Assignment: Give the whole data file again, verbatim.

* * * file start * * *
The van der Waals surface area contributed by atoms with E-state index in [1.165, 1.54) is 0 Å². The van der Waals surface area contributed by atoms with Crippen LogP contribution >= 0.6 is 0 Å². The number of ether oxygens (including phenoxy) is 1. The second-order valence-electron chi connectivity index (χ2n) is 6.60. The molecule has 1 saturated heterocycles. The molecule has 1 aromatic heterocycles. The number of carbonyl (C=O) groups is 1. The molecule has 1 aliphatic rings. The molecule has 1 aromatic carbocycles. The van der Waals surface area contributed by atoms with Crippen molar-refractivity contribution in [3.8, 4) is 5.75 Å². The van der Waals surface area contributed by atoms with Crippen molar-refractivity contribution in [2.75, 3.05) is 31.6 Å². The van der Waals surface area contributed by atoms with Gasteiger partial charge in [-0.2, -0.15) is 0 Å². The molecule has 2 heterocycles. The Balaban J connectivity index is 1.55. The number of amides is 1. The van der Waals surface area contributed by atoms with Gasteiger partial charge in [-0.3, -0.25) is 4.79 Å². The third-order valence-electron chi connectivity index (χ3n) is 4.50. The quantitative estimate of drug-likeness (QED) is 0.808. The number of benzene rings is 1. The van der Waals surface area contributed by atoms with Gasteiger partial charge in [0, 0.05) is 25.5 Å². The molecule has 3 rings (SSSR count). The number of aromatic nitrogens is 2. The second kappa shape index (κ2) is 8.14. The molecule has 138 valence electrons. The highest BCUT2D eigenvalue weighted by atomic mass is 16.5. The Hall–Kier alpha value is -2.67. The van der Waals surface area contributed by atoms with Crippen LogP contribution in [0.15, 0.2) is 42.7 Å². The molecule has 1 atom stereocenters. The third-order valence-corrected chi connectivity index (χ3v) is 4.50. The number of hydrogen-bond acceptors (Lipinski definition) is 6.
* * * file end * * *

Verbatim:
The van der Waals surface area contributed by atoms with E-state index in [1.165, 1.54) is 0 Å². The van der Waals surface area contributed by atoms with Crippen LogP contribution >= 0.6 is 0 Å². The number of ether oxygens (including phenoxy) is 1. The second-order valence-electron chi connectivity index (χ2n) is 6.60. The molecule has 1 saturated heterocycles. The molecule has 1 aromatic heterocycles. The number of carbonyl (C=O) groups is 1. The molecule has 1 aliphatic rings. The molecule has 1 aromatic carbocycles. The van der Waals surface area contributed by atoms with Crippen molar-refractivity contribution in [3.8, 4) is 5.75 Å². The van der Waals surface area contributed by atoms with Crippen molar-refractivity contribution in [2.75, 3.05) is 31.6 Å². The van der Waals surface area contributed by atoms with Gasteiger partial charge in [-0.2, -0.15) is 0 Å². The molecule has 2 heterocycles. The Balaban J connectivity index is 1.55. The number of amides is 1. The van der Waals surface area contributed by atoms with Gasteiger partial charge in [-0.3, -0.25) is 4.79 Å². The third-order valence-electron chi connectivity index (χ3n) is 4.50. The quantitative estimate of drug-likeness (QED) is 0.808. The number of benzene rings is 1. The van der Waals surface area contributed by atoms with Gasteiger partial charge in [0, 0.05) is 25.5 Å². The molecule has 3 rings (SSSR count). The number of aromatic nitrogens is 2. The second kappa shape index (κ2) is 8.14. The molecule has 138 valence electrons. The highest BCUT2D eigenvalue weighted by atomic mass is 16.5. The Hall–Kier alpha value is -2.67. The van der Waals surface area contributed by atoms with Crippen LogP contribution in [0.15, 0.2) is 42.7 Å². The molecule has 1 atom stereocenters. The third-order valence-corrected chi connectivity index (χ3v) is 4.50. The number of hydrogen-bond acceptors (Lipinski definition) is 6.